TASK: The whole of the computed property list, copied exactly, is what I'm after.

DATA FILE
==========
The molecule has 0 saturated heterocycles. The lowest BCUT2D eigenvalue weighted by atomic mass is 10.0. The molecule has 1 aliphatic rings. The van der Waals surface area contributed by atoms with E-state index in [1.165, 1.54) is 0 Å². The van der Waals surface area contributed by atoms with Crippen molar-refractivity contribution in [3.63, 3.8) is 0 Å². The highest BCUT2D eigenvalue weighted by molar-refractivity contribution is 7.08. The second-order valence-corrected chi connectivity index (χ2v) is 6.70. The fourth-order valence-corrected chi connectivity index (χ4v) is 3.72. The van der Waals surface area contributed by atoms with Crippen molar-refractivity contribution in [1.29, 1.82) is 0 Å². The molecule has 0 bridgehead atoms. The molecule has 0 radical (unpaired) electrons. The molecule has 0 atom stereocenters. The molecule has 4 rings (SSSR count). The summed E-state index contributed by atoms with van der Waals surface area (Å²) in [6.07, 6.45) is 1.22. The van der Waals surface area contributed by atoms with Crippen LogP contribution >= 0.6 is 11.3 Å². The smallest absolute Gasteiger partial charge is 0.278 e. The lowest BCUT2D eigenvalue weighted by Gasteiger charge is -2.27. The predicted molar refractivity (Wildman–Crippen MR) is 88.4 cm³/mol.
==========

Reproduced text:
The molecule has 0 saturated heterocycles. The lowest BCUT2D eigenvalue weighted by atomic mass is 10.0. The molecule has 1 aliphatic rings. The van der Waals surface area contributed by atoms with E-state index in [1.165, 1.54) is 0 Å². The van der Waals surface area contributed by atoms with Crippen molar-refractivity contribution in [3.63, 3.8) is 0 Å². The highest BCUT2D eigenvalue weighted by molar-refractivity contribution is 7.08. The second-order valence-corrected chi connectivity index (χ2v) is 6.70. The fourth-order valence-corrected chi connectivity index (χ4v) is 3.72. The van der Waals surface area contributed by atoms with Crippen molar-refractivity contribution in [1.29, 1.82) is 0 Å². The molecule has 0 bridgehead atoms. The molecule has 0 radical (unpaired) electrons. The molecule has 0 atom stereocenters. The molecule has 4 rings (SSSR count). The summed E-state index contributed by atoms with van der Waals surface area (Å²) in [6.07, 6.45) is 1.22. The van der Waals surface area contributed by atoms with Crippen LogP contribution >= 0.6 is 11.3 Å². The smallest absolute Gasteiger partial charge is 0.278 e. The lowest BCUT2D eigenvalue weighted by Gasteiger charge is -2.27. The predicted molar refractivity (Wildman–Crippen MR) is 88.4 cm³/mol.